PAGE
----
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North Dakota pipeline protest prompts more than 20 arrests

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More than 80 people protesting the Dakota Access pipeline were arrested Saturday during a demonstration that gathered about 300 people at a construction site in North Dakota and prompted law enforcement officers to use pepper spray.

Police received a call at about 5:20 a.m. that protesters were on a construction site south of Mandan, far off of Highway 1806 in a field, according to Donnell Preskey, a spokeswoman for the Morton County Sheriff's Department.

The sheriff's office said four people who attached themselves to a sport utility vehicle parked on private property near construction equipment were among those arrested Saturday. Police removed the men from the SUV before arresting them.

Some were pepper sprayed by law enforcement.

Work on the four-state pipeline whose construction has sparked protests in North Dakota is almost finished in South Dakota.

The demonstration closed a section of a local highway, but it was reopened on Saturday afternoon.

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Sheriff Kyle Kirchmeier says Saturday's incident shows that "this protest is not peaceful or lawful". The judge did not find probable cause to justify the charges filed on Friday, October 14, by State's Attorney Ladd R. Erickson, which were presented after Erickson had withdrawn an earlier charge against Goodman of criminal trespass. The Democracy Now reporter was covering the Dakota Access Pipeline protesters in September and was initially charged with trespassing.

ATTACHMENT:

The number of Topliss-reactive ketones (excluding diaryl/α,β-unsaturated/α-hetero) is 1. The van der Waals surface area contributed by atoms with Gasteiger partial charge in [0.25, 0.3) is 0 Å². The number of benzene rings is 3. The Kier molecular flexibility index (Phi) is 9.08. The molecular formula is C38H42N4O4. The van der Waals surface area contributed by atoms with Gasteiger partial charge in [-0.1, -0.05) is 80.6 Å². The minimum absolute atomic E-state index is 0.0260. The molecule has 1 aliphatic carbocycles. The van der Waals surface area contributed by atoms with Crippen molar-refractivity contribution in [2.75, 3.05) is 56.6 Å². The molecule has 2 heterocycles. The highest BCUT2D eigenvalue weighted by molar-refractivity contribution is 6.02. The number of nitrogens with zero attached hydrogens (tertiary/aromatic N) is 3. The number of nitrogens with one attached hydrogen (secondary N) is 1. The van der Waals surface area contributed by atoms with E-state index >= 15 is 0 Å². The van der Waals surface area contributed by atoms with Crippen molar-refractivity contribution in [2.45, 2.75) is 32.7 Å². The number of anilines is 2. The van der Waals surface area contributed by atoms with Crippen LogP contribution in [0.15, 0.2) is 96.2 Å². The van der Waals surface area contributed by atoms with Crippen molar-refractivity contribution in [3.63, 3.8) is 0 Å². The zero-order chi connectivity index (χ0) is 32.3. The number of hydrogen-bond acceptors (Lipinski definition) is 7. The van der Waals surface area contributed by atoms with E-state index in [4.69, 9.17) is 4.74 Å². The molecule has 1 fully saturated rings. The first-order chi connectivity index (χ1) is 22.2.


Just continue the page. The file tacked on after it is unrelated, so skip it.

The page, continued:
"There's a very large group of protesters (who) walked from Highway 1806 to the site", Preskey said.

Protesters that have been camping in Morton County are concerned over potential impacts to the Missouri River, where a crossing under the riverbed less than a mile from the Standing Rock Sioux Tribe reservation boundary is planned.

Protests have drawn thousands of people to the area where Texas-based Energy Transfer Partners is trying to finish building the 1,200-mile pipeline.

Supporters say it would provide a safer and more cost-effective way to transport Bakken shale to the U.S. Gulf than by road or rail.

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